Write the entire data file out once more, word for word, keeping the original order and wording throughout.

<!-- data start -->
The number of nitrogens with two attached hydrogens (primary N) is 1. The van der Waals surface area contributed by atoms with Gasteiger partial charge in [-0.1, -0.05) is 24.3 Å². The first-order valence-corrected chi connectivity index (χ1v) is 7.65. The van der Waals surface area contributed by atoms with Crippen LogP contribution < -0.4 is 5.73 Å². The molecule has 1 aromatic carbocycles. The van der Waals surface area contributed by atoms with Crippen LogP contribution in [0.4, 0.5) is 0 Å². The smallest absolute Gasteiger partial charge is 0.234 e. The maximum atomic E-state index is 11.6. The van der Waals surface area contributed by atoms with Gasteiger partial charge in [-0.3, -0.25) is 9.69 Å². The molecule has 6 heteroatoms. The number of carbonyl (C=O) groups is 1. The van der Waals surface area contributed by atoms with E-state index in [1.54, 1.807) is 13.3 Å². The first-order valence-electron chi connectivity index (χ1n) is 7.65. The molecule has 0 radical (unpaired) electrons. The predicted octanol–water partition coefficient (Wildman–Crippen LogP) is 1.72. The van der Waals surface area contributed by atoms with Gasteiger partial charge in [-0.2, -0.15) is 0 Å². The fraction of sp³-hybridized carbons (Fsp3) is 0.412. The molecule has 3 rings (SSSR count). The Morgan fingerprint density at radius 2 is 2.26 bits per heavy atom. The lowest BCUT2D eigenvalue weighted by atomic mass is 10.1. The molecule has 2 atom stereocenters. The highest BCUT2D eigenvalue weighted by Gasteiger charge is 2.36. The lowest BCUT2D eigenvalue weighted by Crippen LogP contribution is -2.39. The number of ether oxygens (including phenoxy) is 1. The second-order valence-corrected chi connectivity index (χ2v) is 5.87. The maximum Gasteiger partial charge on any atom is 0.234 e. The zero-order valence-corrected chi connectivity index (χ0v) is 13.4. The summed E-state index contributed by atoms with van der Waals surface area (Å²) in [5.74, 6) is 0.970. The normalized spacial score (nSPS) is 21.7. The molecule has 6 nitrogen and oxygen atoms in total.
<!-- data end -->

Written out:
The number of nitrogens with two attached hydrogens (primary N) is 1. The van der Waals surface area contributed by atoms with Gasteiger partial charge in [-0.1, -0.05) is 24.3 Å². The first-order valence-corrected chi connectivity index (χ1v) is 7.65. The van der Waals surface area contributed by atoms with Crippen LogP contribution < -0.4 is 5.73 Å². The molecule has 1 aromatic carbocycles. The van der Waals surface area contributed by atoms with Crippen LogP contribution in [0.4, 0.5) is 0 Å². The smallest absolute Gasteiger partial charge is 0.234 e. The maximum atomic E-state index is 11.6. The van der Waals surface area contributed by atoms with Gasteiger partial charge in [-0.3, -0.25) is 9.69 Å². The molecule has 6 heteroatoms. The number of carbonyl (C=O) groups is 1. The van der Waals surface area contributed by atoms with E-state index in [1.54, 1.807) is 13.3 Å². The first-order valence-electron chi connectivity index (χ1n) is 7.65. The molecule has 0 radical (unpaired) electrons. The predicted octanol–water partition coefficient (Wildman–Crippen LogP) is 1.72. The van der Waals surface area contributed by atoms with Gasteiger partial charge in [-0.2, -0.15) is 0 Å². The fraction of sp³-hybridized carbons (Fsp3) is 0.412. The molecule has 3 rings (SSSR count). The Morgan fingerprint density at radius 2 is 2.26 bits per heavy atom. The lowest BCUT2D eigenvalue weighted by atomic mass is 10.1. The molecule has 2 atom stereocenters. The highest BCUT2D eigenvalue weighted by Gasteiger charge is 2.36. The lowest BCUT2D eigenvalue weighted by Crippen LogP contribution is -2.39. The number of ether oxygens (including phenoxy) is 1. The second-order valence-corrected chi connectivity index (χ2v) is 5.87. The maximum Gasteiger partial charge on any atom is 0.234 e. The zero-order valence-corrected chi connectivity index (χ0v) is 13.4. The summed E-state index contributed by atoms with van der Waals surface area (Å²) in [5.74, 6) is 0.970. The normalized spacial score (nSPS) is 21.7. The molecule has 6 nitrogen and oxygen atoms in total.